A company could have access to the needed data, but it is virtually useless if no one in a responsible position for energy management is capable of analyzing the data and using it to identify energy saving opportunities. The skills needed are the ability to:
- Understand the energy using equipment in the building and to be able to interpret to data to see if a particular item of equipment is operating efficiently or not.
- The ability to understand the wider processes in the facility and how they use energy.
- The ability to be able to manipulate data in a way that provides insights.
These are specialist skills, not widely taught. The Sustainability Education Academy provides courses with the aim of addressing this skills gap.
Achieving Energy Efficiency is not a business priority.
When energy is inexpensive, by and large achieving energy efficiency is not a business priority. In many businesses, energy only represents a small percentage of business costs, often less than 2%. It may be viewed as an overhead which the company can do little about, other than trying to negotiate favourable energy supply contracts.
Additionally, businesses may be unsure about the investment risk involved in implementing energy efficiency improvements.
Shareholder concerns about the Environmental, Social and Governance (ESG) performances of business become more prevalent, stock exchange listed companies, which are typically large, are gradually now seeing energy efficiency as more important.
However, for many mid-sized and smaller businesses, achieving energy efficiency is not a business priority, particularly when energy is only a relatively small percentage of operating costs.
Growing global interest in achieving energy efficiency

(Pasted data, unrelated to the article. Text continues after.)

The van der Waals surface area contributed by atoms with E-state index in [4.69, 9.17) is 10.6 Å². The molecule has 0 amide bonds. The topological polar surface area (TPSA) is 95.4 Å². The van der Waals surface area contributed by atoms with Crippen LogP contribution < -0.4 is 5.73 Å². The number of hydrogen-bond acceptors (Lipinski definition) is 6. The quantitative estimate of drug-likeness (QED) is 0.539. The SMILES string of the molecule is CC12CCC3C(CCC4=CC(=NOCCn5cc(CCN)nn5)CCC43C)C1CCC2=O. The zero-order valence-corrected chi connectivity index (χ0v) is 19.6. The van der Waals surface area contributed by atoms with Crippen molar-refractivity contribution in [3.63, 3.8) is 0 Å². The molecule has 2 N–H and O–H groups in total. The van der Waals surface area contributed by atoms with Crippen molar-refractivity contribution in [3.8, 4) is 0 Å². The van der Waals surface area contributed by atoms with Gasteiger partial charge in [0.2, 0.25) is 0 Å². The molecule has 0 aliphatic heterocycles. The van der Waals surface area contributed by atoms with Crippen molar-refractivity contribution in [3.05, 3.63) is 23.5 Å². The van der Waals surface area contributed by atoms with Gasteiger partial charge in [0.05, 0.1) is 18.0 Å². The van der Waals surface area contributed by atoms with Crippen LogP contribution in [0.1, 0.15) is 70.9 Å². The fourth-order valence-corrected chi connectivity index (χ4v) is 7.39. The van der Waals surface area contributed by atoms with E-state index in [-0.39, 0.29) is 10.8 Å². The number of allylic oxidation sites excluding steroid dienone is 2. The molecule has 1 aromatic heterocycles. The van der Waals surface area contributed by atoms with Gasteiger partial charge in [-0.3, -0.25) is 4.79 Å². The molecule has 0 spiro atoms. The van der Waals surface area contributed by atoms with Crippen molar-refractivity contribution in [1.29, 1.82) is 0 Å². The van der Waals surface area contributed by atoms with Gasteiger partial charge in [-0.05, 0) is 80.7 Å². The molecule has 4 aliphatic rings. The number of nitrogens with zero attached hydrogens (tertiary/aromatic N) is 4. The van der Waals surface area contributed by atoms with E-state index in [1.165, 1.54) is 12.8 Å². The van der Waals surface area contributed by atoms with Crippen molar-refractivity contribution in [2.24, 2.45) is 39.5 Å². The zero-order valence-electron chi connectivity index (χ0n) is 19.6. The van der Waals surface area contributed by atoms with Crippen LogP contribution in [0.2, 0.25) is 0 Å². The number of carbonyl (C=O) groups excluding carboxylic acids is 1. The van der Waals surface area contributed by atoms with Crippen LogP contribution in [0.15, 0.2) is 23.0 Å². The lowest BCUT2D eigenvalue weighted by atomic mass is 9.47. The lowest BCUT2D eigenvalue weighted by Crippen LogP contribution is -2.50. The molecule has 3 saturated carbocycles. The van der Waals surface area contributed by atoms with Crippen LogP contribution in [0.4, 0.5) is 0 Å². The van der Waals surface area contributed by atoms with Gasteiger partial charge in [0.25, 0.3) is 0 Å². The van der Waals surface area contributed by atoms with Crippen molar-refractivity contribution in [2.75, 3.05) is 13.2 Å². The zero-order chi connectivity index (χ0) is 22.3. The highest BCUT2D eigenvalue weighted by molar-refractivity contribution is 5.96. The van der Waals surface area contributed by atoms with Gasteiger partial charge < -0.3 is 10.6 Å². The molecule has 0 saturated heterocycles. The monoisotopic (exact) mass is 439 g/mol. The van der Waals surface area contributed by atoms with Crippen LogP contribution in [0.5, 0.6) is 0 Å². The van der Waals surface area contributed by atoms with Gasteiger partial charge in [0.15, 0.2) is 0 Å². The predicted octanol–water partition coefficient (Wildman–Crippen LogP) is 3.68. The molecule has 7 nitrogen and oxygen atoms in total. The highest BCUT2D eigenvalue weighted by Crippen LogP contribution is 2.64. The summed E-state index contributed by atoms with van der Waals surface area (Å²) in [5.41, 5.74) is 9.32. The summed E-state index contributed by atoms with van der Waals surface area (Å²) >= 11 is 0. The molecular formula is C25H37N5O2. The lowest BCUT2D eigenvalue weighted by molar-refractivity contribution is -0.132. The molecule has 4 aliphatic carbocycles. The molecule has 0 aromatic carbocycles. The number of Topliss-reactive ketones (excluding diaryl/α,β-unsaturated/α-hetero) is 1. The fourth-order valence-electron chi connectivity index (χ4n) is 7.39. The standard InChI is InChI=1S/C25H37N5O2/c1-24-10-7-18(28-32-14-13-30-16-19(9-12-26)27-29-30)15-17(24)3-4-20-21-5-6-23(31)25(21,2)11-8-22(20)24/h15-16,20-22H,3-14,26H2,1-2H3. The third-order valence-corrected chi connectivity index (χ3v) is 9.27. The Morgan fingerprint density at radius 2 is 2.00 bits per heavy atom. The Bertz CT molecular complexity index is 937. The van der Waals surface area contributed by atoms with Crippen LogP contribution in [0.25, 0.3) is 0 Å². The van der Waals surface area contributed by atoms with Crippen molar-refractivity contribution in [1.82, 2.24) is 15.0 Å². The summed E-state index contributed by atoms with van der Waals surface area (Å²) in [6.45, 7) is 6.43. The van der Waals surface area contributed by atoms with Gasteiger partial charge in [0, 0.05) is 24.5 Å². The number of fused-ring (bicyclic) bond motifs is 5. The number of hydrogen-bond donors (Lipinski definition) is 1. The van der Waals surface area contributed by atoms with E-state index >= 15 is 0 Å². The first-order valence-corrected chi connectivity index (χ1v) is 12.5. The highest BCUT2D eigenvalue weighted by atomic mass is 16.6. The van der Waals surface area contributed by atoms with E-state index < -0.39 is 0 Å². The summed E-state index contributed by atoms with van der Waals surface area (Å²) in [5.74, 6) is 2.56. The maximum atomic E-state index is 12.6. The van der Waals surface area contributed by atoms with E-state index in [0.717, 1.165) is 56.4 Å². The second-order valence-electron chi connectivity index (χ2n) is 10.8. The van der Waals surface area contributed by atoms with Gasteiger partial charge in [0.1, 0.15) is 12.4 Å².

As sustainability concerns gain global momentum, both government and industry leaders are galvanizing their efforts towards energy efficiency at various levels. While the government crafts policies and programs, the business sector implements recommended measures and practices.
In the United States, multinational and local companies convene at the annual Energy Efficiency Global Forum (EE Global) to discuss various gaps, trends, and opportunities on achieving energy efficiency.
Localized forums and seminars in different countries allow industry leaders and stakeholders to engage in dialogue and craft timely and innovative interventions.
Who Makes it Possible?
The Alliance to Save Energy President Kateri Callahan is one of the pioneering industry leaders, mobilizing major corporate players to spur innovation in energy efficiency. During the 7th EE Global Forum, she shared the need to focus on energy productivity to craft policies and bolster multi-sectoral participation.
Another pioneering company when it comes to achieving energy efficiency is the Australian company, Buildings Alive, which is optimizing on an ongoing basis the performance of commercial buildings, using a combination of big data, machine learning, and in-depth technical knowledge of how buildings use energy.
Today, more and more enterprises are developing business units with an energy manager assigned to craft core strategies. Other companies are meanwhile employing energy auditors to handle collecting and analyzing the energy-related data. Along with the energy manager, the energy auditor creates recommendations for implementation.
Government agencies now recognize the need for a core team that focuses on energy efficiency with an assigned manager and auditor.
To achieve energy efficiency, businesses and governments need accurate and granular data, contracted or in-house skills, and to invest in improvement opportunities. This requires an upfront investment of time and money. However, in doing so the company aligns itself with the growing global trend of business stepping up to reduce greenhouse gas pollution. The short-term costs are, however, surpassed by the long-term rewards, both in terms of reduced energy costs and enhanced reputation.